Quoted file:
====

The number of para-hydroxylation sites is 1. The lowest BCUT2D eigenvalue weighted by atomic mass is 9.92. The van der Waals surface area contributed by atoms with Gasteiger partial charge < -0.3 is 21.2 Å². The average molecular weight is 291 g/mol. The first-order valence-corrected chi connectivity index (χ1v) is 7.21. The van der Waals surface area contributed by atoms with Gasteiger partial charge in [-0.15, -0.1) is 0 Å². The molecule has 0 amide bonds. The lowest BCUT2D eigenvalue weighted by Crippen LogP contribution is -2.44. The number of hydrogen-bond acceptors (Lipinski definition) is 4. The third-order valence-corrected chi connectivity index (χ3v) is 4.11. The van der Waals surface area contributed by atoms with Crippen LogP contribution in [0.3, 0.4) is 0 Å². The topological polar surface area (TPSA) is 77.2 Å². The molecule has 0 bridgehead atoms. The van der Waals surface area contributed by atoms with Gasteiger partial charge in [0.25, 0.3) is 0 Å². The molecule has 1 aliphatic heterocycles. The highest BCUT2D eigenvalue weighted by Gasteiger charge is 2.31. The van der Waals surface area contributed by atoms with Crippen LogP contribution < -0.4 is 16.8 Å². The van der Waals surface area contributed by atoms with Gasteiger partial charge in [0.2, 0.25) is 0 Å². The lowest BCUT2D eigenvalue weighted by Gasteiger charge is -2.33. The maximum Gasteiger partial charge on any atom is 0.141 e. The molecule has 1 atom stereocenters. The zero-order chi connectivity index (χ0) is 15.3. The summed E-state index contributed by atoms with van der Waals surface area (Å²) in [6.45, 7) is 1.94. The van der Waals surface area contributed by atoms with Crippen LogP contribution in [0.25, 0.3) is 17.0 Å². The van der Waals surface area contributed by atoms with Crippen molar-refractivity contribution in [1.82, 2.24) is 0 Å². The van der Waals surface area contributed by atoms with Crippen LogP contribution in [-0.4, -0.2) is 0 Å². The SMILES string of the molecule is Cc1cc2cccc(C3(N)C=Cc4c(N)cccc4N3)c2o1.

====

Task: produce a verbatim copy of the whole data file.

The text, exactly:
The number of para-hydroxylation sites is 1. The lowest BCUT2D eigenvalue weighted by atomic mass is 9.92. The van der Waals surface area contributed by atoms with Gasteiger partial charge < -0.3 is 21.2 Å². The average molecular weight is 291 g/mol. The first-order valence-corrected chi connectivity index (χ1v) is 7.21. The van der Waals surface area contributed by atoms with Gasteiger partial charge in [-0.15, -0.1) is 0 Å². The molecule has 0 amide bonds. The lowest BCUT2D eigenvalue weighted by Crippen LogP contribution is -2.44. The number of hydrogen-bond acceptors (Lipinski definition) is 4. The third-order valence-corrected chi connectivity index (χ3v) is 4.11. The van der Waals surface area contributed by atoms with Crippen LogP contribution in [0.3, 0.4) is 0 Å². The topological polar surface area (TPSA) is 77.2 Å². The molecule has 0 bridgehead atoms. The van der Waals surface area contributed by atoms with Gasteiger partial charge in [0.25, 0.3) is 0 Å². The molecule has 1 aliphatic heterocycles. The highest BCUT2D eigenvalue weighted by Gasteiger charge is 2.31. The van der Waals surface area contributed by atoms with Crippen LogP contribution < -0.4 is 16.8 Å². The van der Waals surface area contributed by atoms with Gasteiger partial charge in [0.2, 0.25) is 0 Å². The lowest BCUT2D eigenvalue weighted by Gasteiger charge is -2.33. The maximum Gasteiger partial charge on any atom is 0.141 e. The molecule has 1 atom stereocenters. The zero-order chi connectivity index (χ0) is 15.3. The summed E-state index contributed by atoms with van der Waals surface area (Å²) in [6.45, 7) is 1.94. The van der Waals surface area contributed by atoms with Crippen LogP contribution in [0.25, 0.3) is 17.0 Å². The van der Waals surface area contributed by atoms with Crippen molar-refractivity contribution in [1.82, 2.24) is 0 Å². The van der Waals surface area contributed by atoms with Crippen LogP contribution in [-0.4, -0.2) is 0 Å². The SMILES string of the molecule is Cc1cc2cccc(C3(N)C=Cc4c(N)cccc4N3)c2o1.